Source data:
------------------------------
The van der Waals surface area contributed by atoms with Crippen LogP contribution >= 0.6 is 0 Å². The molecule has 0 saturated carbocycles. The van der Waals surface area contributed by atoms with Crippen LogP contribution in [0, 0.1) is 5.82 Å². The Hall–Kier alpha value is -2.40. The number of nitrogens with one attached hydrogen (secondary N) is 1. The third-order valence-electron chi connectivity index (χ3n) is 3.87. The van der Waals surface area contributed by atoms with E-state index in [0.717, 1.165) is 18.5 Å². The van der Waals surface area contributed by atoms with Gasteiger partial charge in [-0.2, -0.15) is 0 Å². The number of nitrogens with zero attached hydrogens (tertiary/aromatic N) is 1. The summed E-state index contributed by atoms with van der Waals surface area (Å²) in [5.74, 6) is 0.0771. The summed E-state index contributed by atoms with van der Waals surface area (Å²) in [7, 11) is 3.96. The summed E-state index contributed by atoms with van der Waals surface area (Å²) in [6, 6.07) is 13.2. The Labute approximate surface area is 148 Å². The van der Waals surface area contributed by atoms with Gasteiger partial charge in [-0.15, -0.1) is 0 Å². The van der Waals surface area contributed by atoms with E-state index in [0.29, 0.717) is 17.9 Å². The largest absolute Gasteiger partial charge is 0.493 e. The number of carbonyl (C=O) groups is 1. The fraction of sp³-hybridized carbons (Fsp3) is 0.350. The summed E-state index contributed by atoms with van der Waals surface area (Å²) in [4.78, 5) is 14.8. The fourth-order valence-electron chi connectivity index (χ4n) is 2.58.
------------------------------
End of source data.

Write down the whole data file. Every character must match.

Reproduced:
The van der Waals surface area contributed by atoms with Crippen LogP contribution >= 0.6 is 0 Å². The molecule has 0 saturated carbocycles. The van der Waals surface area contributed by atoms with Crippen LogP contribution in [0, 0.1) is 5.82 Å². The Hall–Kier alpha value is -2.40. The number of nitrogens with one attached hydrogen (secondary N) is 1. The third-order valence-electron chi connectivity index (χ3n) is 3.87. The van der Waals surface area contributed by atoms with E-state index in [0.717, 1.165) is 18.5 Å². The van der Waals surface area contributed by atoms with Gasteiger partial charge in [-0.2, -0.15) is 0 Å². The number of nitrogens with zero attached hydrogens (tertiary/aromatic N) is 1. The summed E-state index contributed by atoms with van der Waals surface area (Å²) in [5.74, 6) is 0.0771. The summed E-state index contributed by atoms with van der Waals surface area (Å²) in [7, 11) is 3.96. The summed E-state index contributed by atoms with van der Waals surface area (Å²) in [6, 6.07) is 13.2. The Labute approximate surface area is 148 Å². The van der Waals surface area contributed by atoms with Gasteiger partial charge in [-0.15, -0.1) is 0 Å². The van der Waals surface area contributed by atoms with E-state index in [0.29, 0.717) is 17.9 Å². The largest absolute Gasteiger partial charge is 0.493 e. The number of carbonyl (C=O) groups is 1. The fraction of sp³-hybridized carbons (Fsp3) is 0.350. The summed E-state index contributed by atoms with van der Waals surface area (Å²) in [4.78, 5) is 14.8. The fourth-order valence-electron chi connectivity index (χ4n) is 2.58.